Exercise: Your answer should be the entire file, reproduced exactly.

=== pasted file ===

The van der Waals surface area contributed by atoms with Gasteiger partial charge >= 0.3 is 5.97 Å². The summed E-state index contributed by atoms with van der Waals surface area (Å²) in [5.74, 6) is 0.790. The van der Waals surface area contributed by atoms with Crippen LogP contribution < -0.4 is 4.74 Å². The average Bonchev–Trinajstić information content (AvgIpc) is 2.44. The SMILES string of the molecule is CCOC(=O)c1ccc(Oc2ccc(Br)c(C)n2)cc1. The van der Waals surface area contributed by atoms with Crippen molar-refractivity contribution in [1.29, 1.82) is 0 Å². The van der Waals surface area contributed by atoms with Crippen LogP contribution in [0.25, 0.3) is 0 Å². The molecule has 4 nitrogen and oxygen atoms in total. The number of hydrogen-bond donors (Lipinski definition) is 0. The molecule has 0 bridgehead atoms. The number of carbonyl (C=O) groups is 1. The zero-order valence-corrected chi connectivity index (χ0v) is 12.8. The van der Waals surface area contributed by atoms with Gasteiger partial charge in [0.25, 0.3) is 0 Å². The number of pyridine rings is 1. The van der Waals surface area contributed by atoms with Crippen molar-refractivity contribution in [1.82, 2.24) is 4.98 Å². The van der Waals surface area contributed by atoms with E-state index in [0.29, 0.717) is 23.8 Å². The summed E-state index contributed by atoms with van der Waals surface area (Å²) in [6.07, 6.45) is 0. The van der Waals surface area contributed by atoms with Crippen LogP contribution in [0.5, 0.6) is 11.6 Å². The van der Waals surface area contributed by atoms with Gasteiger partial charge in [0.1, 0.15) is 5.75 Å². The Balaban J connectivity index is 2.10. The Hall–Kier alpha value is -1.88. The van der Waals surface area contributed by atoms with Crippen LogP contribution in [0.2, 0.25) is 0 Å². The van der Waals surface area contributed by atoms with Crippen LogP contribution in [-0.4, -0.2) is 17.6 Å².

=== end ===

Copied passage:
The van der Waals surface area contributed by atoms with Gasteiger partial charge >= 0.3 is 5.97 Å². The summed E-state index contributed by atoms with van der Waals surface area (Å²) in [5.74, 6) is 0.790. The van der Waals surface area contributed by atoms with Crippen LogP contribution < -0.4 is 4.74 Å². The average Bonchev–Trinajstić information content (AvgIpc) is 2.44. The SMILES string of the molecule is CCOC(=O)c1ccc(Oc2ccc(Br)c(C)n2)cc1. The van der Waals surface area contributed by atoms with Crippen molar-refractivity contribution in [1.29, 1.82) is 0 Å². The van der Waals surface area contributed by atoms with Crippen LogP contribution in [0.25, 0.3) is 0 Å². The molecule has 4 nitrogen and oxygen atoms in total. The number of hydrogen-bond donors (Lipinski definition) is 0. The molecule has 0 bridgehead atoms. The number of carbonyl (C=O) groups is 1. The zero-order valence-corrected chi connectivity index (χ0v) is 12.8. The van der Waals surface area contributed by atoms with Gasteiger partial charge in [0.25, 0.3) is 0 Å². The number of pyridine rings is 1. The van der Waals surface area contributed by atoms with Crippen molar-refractivity contribution in [1.82, 2.24) is 4.98 Å². The van der Waals surface area contributed by atoms with E-state index in [0.29, 0.717) is 23.8 Å². The summed E-state index contributed by atoms with van der Waals surface area (Å²) in [6.07, 6.45) is 0. The van der Waals surface area contributed by atoms with Crippen LogP contribution in [0.5, 0.6) is 11.6 Å². The van der Waals surface area contributed by atoms with Gasteiger partial charge in [0.1, 0.15) is 5.75 Å². The Balaban J connectivity index is 2.10. The Hall–Kier alpha value is -1.88. The van der Waals surface area contributed by atoms with Crippen LogP contribution in [0.2, 0.25) is 0 Å². The van der Waals surface area contributed by atoms with Crippen LogP contribution in [-0.4, -0.2) is 17.6 Å².